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18 June 2012

Pinching Plants Hurts but is GOOD for them!

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Pinching plants almost seems kind of mean doesn't it?  I mean, that poor plant has been working and working to produce buds with beautiful flowers within, and you are just going to pinch them off?  Really?  It's not natural!

For years, I rebelled against pinching.  I especially rebelled when my (highly experienced and up in years) neighbor kindly advised me to pinch my tomatoes for better yields.  I couldn't do it.  In fact, when he started pinching my tomatoes, I kinda gasped a little and was mad for a while (just a tiny bit).  Turns out he was right.  It is good to pinch your peonies (or tomatoes or mums or asters or zinnias).

Here is why; some plants produce one main flower and several smaller flowers on the same stem.  Leave them all there and they will all produce flowers, but the little guys will be wimpy.  Pinch them off and the plant devotes all its energy into the one main flower, making it bigger, badder and more peonylicious than ever.

To pinch peonies, simply pop the top off the stems.  You can clearly tell which flower is going t provide the biggest bang for your buck, yes?


Here she is, all pinched.  You should see her a week later when she pops into bloom.  Just stunning and worth a little pinching now and then...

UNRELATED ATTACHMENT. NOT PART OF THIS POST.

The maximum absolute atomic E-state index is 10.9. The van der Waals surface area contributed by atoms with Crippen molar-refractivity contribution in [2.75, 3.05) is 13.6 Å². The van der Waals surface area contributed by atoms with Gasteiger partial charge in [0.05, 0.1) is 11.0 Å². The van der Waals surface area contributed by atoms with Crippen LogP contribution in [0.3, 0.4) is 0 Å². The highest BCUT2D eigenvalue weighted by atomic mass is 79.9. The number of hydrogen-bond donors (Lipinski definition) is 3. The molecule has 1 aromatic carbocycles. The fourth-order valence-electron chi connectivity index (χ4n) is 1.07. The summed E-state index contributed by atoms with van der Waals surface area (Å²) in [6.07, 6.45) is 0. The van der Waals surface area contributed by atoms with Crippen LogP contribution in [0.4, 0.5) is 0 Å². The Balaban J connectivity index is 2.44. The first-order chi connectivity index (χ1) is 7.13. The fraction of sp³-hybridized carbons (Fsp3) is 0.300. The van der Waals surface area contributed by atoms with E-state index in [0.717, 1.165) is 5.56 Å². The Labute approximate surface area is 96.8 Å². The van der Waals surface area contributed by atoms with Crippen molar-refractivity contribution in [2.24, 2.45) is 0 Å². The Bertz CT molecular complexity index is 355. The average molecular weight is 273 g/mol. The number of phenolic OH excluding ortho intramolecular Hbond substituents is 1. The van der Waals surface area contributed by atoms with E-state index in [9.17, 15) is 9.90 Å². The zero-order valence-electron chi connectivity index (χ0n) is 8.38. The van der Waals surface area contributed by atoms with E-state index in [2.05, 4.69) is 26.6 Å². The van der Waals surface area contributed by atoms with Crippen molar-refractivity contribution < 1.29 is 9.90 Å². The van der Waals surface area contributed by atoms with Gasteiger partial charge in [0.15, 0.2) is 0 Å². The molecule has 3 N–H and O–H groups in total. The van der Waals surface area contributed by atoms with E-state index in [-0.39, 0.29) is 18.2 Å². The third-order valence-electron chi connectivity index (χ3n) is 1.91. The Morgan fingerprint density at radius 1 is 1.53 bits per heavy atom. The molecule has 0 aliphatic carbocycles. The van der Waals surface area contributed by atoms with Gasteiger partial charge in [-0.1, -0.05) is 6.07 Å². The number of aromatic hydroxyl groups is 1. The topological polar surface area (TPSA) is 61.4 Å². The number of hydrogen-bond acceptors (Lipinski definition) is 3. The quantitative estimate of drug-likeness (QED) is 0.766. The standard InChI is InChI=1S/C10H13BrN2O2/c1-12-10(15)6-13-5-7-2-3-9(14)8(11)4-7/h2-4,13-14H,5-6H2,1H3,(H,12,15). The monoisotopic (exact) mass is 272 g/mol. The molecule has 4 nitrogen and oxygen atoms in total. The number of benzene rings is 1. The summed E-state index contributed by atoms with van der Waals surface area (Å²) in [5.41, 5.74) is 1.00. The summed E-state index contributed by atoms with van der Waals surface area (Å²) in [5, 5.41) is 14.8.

What else should I pinch?  Try this technique on other plants that bud several smaller flowers next to a main stem, such as roses, apples and various other fruits.  Tomatoes, zinnias, and other multi-branching flowering plants also benefit from the treatment.

Don't you pinch before the 4th of July only?  Pinching directs energy, so in this case you are directing energy to one singular flower.  The rule about the 4th of July applies to fall blooming plants like mums and asters.  You want to pinch their foliage now through July 4th so that the plant's energy is redirected into making more stems.  This will result in a later fall bloom date and a bushier plant.  Pinch these plants after July 4th and you run the risk of them not blooming before frost hits hard.
Questions?  Just ask!

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1 COMMENTS:

Il Gufo Creativo Wednesday, June 20, 2012  

Hi Amy!

I do it also for the plants of Camelia!
The result is very good.

Mary

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